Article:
Justice Department To Release Name Of Individual Sought In 9/11 Lawsuit

Peter Haskell
September 13, 2019 - 12:49 pm
9/11 Pentagon

Mark Wilson/Getty Images


NEW YORK (WCBS 880) — The United States Justice Department has agreed to identify a person believed to be connected to the Sept. 11, 2001 terror attacks, a move that could help victims’ families proceed with a lawsuit against the Saudi Arabian government.

It’s been 18 years since the terror attacks and families of the nearly 3,000 people killed on the day are still looking for justice. Some families believe Saudi Arabian officials played a role in the terror plot and have been trying to pursue a lawsuit for several years.

On Thursday, the Justice Department agreed to release the name of an individual sought by those families to attorneys involved in the case.

“It's a weak and reckless decision by our Justice Department,” said Brett Eagleson, whose father was killed in the terror attacks. “Our Justice Department continues to hide behind rarely used privileges, such as state secrets.”

He says the Justice Department has long held on to the name and believes the individual is the link between the Saudi government and the 9/11 terror plot.

“The name is going to show senior to mid-level Saudi officials directing middle level, lower level agents who are providing the assistance and the support to the 9/11 hijackers out in Sand Diego,” Eagleson said. "This name now allows us to show that there was a network and a clear chain of command."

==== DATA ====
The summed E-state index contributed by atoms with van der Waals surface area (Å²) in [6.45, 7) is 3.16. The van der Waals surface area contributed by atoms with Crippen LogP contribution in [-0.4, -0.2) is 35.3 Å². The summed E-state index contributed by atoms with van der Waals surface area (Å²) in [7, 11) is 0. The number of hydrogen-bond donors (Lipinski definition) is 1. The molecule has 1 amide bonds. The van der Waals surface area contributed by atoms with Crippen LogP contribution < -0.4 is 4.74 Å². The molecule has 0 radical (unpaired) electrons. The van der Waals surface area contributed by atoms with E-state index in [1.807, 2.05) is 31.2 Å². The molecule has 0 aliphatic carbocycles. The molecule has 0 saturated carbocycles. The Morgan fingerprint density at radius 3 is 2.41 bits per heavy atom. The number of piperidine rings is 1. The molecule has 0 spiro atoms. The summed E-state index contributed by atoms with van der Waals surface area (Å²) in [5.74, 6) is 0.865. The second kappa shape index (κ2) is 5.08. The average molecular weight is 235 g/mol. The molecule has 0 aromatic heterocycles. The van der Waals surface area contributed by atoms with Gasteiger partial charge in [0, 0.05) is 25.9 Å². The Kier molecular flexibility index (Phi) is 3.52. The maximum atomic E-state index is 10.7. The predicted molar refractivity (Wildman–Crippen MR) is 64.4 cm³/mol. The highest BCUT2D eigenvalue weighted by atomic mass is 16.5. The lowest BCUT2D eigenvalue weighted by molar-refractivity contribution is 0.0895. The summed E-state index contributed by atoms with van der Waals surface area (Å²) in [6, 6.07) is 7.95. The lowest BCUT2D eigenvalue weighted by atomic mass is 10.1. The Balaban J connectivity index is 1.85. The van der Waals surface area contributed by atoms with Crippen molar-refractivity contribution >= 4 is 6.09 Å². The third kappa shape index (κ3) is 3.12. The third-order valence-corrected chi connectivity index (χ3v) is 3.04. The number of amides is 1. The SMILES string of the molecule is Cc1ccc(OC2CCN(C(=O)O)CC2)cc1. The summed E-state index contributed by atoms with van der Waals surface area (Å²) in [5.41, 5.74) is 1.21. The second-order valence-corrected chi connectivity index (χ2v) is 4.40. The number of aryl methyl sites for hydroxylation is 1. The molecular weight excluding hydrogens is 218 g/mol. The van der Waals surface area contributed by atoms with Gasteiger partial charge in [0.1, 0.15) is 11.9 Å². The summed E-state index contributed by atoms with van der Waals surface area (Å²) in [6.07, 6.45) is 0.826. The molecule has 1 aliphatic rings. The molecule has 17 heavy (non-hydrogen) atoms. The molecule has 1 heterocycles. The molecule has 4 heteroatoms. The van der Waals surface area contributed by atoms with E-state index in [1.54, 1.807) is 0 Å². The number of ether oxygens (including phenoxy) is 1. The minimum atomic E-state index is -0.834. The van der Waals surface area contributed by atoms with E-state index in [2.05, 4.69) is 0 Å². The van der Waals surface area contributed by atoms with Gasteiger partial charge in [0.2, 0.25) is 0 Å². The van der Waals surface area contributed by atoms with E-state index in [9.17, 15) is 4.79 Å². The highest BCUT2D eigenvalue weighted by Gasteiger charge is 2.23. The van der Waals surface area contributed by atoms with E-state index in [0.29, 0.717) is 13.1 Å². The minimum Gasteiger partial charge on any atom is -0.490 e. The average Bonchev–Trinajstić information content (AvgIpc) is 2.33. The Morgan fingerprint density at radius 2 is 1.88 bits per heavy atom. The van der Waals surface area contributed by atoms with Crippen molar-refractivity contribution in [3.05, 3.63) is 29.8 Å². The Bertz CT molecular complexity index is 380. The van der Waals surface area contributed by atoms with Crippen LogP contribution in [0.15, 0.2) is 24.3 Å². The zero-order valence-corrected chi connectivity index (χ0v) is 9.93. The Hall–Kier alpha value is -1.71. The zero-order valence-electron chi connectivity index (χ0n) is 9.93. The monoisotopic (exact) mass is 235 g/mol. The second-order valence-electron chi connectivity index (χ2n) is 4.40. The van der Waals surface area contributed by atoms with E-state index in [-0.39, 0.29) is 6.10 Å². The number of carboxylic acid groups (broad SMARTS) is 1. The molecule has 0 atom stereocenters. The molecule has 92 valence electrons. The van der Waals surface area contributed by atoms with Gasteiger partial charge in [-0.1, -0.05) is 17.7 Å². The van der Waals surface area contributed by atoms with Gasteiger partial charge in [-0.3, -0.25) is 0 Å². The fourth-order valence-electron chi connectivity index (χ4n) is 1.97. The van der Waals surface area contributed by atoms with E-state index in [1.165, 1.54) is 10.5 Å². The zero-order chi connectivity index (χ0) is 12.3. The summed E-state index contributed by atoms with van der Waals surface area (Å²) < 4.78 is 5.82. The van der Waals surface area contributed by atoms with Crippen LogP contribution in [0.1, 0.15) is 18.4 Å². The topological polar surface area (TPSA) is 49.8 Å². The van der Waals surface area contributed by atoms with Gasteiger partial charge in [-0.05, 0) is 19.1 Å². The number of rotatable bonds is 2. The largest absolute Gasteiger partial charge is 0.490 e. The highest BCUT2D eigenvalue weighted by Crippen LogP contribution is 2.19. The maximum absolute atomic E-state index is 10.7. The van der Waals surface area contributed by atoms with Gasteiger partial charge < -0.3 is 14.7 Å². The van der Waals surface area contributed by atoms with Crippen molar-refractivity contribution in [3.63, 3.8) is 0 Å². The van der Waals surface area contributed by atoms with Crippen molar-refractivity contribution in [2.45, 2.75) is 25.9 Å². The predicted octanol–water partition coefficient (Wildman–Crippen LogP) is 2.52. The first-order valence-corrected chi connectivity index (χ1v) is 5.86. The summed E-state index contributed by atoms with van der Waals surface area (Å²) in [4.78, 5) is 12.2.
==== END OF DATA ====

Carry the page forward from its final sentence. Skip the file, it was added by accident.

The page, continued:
He tells WCBS 880’s Peter Haskell he can't understand why the DOJ is refusing to release more information.

"It's the families of the 9/11 victims squared off against Saudi Arabia and what side does our government choose? What side does our DOJ choose? What side does the FBI choose? They've actively chosen to side with the Saudis," said Eagleson, insisting that this isn't about money, but accountability. "We deserve the truth, we deserve transparency, the American public deserves the truth and transparency."

While attorneys will learn the individual’s identity, the information will remain under seal.

The person was name in a redacted FBI report from 2012, which indicated the agency was investigating two Saudi officials, Omar al-Bayoumi and Fahad al-Thumairy, and said there was evidence that a third person ordered them to assist hijackers.